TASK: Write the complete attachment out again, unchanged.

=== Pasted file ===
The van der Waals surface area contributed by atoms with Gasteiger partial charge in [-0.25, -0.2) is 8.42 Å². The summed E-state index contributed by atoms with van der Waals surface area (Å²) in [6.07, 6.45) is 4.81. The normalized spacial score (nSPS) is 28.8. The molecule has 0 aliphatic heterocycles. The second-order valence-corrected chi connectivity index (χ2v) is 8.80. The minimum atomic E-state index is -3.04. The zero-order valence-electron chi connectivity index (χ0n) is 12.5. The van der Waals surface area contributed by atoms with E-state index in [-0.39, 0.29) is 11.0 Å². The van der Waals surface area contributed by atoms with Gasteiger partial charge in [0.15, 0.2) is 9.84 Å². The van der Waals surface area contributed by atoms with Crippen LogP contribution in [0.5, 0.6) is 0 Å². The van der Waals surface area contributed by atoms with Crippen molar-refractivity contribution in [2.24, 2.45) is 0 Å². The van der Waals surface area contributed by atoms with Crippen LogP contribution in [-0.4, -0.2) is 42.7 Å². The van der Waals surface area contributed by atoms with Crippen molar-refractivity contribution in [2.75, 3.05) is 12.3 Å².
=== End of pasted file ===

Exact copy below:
The van der Waals surface area contributed by atoms with Gasteiger partial charge in [-0.25, -0.2) is 8.42 Å². The summed E-state index contributed by atoms with van der Waals surface area (Å²) in [6.07, 6.45) is 4.81. The normalized spacial score (nSPS) is 28.8. The molecule has 0 aliphatic heterocycles. The second-order valence-corrected chi connectivity index (χ2v) is 8.80. The minimum atomic E-state index is -3.04. The zero-order valence-electron chi connectivity index (χ0n) is 12.5. The van der Waals surface area contributed by atoms with E-state index in [-0.39, 0.29) is 11.0 Å². The van der Waals surface area contributed by atoms with Gasteiger partial charge in [0.15, 0.2) is 9.84 Å². The van der Waals surface area contributed by atoms with Crippen LogP contribution in [0.5, 0.6) is 0 Å². The van der Waals surface area contributed by atoms with Crippen molar-refractivity contribution in [2.24, 2.45) is 0 Å². The van der Waals surface area contributed by atoms with Crippen LogP contribution in [-0.4, -0.2) is 42.7 Å². The van der Waals surface area contributed by atoms with Crippen molar-refractivity contribution in [2.75, 3.05) is 12.3 Å².